Virtue and Experience

Virtue and Experience April 21, 2022

Experience is a great teacher. This quality has come under scrutiny among many conservative Wesleyans. I do not understand these attacks. They are attempts to wrest authority away from a person or a group of people’s means of understanding truth. Ben Witherington makes the mistake of equating experience with emotion or “feelings” in his blogpost “Jonathan Edwards and The Ongoing Crisis in the Methodist Church.” While I agree too many people make that mistake, I believe the critics are ready to throw the baby out with the bathwater.

What Is Experience?            

John Wesley’s fellow alum of Christ Church, John Locke, provided the world with a thoughtful consideration of experience as a check on pure reason. Lockean experience, understood scientifically, is a means of learning by observation of phenomena and testing (or experiment which is derived from the same word as experience). But the scientific understanding is only a part of his overall theory of knowledge. Locke’s idea of the human person as a collection of experiences with children born as “blank slates” waiting for experiences is flawed. But it is not entirely wrong as Immanuel Kant demonstrates. Human knowledge stems from the application of practical judgement.

Does virtue come from experience? Both Immanuel Kant and Adam Smith (contemporaries of Wesley) argue it can. What they argue against is the belief that “good feelings” are moral guides.

Spiritual Feelings and Moral Action

Spiritual experiences are often equated with emotional experiences. A piece of music or a well-told story can produce emotions of sadness, anger, jubilation, or feelings of resolve that end as soon as the stimulus ends. Allow me to use a personal example of how bad ideas and feelings can reinforce one another.

My father, in 1961, knew about a group of white students from his high school deciding to attend the protests in Clinton, Tennessee against the desegregation of the school. Clinton High School was infamously bombed to keep the inevitable from happening. He learned at home, church, and community that the races should remain separate. It was also his senior year in High School. After graduation, he enlisted in the Army.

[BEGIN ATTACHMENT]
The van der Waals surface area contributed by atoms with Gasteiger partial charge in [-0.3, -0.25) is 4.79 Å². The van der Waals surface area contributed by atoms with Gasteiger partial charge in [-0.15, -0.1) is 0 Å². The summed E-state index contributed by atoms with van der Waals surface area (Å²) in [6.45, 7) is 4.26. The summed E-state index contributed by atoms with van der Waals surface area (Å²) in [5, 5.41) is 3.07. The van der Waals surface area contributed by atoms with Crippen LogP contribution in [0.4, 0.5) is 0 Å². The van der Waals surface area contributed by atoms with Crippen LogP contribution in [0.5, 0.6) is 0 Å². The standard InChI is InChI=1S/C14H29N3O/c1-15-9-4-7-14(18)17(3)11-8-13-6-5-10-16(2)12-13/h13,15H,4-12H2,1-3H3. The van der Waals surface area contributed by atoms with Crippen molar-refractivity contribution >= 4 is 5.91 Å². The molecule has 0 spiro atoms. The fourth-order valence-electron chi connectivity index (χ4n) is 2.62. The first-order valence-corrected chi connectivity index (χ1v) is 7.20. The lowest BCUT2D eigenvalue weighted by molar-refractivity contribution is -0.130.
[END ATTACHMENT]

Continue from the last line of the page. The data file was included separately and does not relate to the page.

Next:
There my father lived, worked alongside, and was under the authority of both Black and White soldiers. Through his experience, he learned much of what he had been told was divinely ordained and morally correct was in fact neither of those things. His response was not an emotional response. His new conviction came by reason and experience. Once he left the Army his understanding of what the Bible taught us to do changed with that experience.

 Experience and the Bible

Does experience change the meaning of Scripture? No. But it does allow us to overcome bad teachings whose advocates claim a biblical basis for their ideas. Why are some traditions discarded after a time? We may decide they are contrary to a biblical principle. We may decide they are ultimately harmful.

The cherished value of religious freedom is rooted in Locke’s understanding of reason and experience. His Letter Concerning Toleration continues influencing the relationship of modern democratic governments and religious institutions. Experience becomes the antidote to religiously based authoritarianism. It is something we definitely need to remember. Call it a tradition based on reason and experience if you wish.

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